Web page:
On shore, diversions range from a water spray park, playgrounds, a BMX and mountain bike track, and a nearby facility where you can sign up for glider joy flights.

It’s hard to go past a picnic barbeque, but the park’s new kiosk also serves up hot food, snacks and (importantly) ice cream, for when the temperature soars.

Sites can be booked online, with bush camping from $16/night. Pets are welcome. inlandwaters.com.au

Lake Keepit Family CampingLake Keepit Family Camping Australia
Kids literally have a splash at Lake Keepit

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Best for Beachside Bliss: Whitehaven Beach, Whitsunday Island, QLD

It’s regularly voted one of the world’s best beaches, yet most people visit Whitehaven on a fleeting day tour by boating – or even choppering – in for a couple of hours of fun on the blindingly white pure silica sand. Come 3pm, crowds disperse and leave the strip of bliss in the Whitsundays to those who know about the intimate, eucalyptus-laced campground, just steps from warm, azure water.

There are no hotels, restaurants or shops on the island, and the setting is basic: there are toilets, but fires and generators are prohibited, and all drinking water must be brought in with you. It’s a small price to pay for the setting, within easy reach of two stellar walking trails: Tongue Point track, taking you to a perch above the beach, and Sawmill Beach, offering impressive bay views. 

Advance bookings are required for camping, with rates from $6.15 per person/night. npsr.qld.gov.au

Whitehaven Courtesy Tourism & Events Queensland
Lounging on Whitehaven, Courtesy Tourism & Events Queensland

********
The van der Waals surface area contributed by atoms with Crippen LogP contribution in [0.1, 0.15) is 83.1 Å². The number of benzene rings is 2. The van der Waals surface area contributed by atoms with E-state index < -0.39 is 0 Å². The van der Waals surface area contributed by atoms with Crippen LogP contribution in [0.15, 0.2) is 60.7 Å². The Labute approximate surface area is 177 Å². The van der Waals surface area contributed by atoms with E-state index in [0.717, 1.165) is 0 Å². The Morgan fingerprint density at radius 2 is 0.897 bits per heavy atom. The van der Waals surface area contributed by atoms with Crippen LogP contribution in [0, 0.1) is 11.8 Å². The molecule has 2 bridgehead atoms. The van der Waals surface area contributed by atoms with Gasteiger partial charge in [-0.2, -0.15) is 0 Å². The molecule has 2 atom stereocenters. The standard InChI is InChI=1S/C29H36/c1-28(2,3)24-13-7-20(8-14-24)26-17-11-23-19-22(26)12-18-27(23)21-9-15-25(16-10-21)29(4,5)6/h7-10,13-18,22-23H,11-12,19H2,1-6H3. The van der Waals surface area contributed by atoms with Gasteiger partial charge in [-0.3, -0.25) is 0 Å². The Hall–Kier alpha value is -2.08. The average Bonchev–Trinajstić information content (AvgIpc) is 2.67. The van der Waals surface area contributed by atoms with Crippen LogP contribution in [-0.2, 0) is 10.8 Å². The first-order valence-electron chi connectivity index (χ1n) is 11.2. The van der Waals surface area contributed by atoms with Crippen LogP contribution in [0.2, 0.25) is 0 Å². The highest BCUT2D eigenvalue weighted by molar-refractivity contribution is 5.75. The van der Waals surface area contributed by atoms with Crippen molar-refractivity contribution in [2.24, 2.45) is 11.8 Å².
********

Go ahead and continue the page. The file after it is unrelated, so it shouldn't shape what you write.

Best for Stargazing: Ormiston Gorge, West MacDonnell National Park, NT

Located 128 kilometres west of Alice Springs, quite literally in the middle of nowhere, Ormiston Gorge is one of those sacred places where you’ll feel an immediate connection to the land. The campground here is the start and finish of the Larapinta Trail, a 223-kilometre trek that takes you through the astonishing wilderness of the West MacDonnell National Park.

Many opt to sleep here in pegless tents or campervans, given the baked ochre soil. Whatever you choose, you’re guaranteed a sublime setting of startling white ghost gums ringing a waterhole just begging to be swum in.

Still, the biggest allure is found up above: free from light pollution, the night sky here is dazzling. Drag your duvet outside and sleep under the stars, watching comets, meteors and satellites dance across the Milky Way. 

Gas barbecues, toilets and showers are provided. Fees, from $3.30 per person/night, are paid on arrival. nt.gov.au

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Best for Hiking: Ngarigo Campground, Kosciuszko National Park, NSW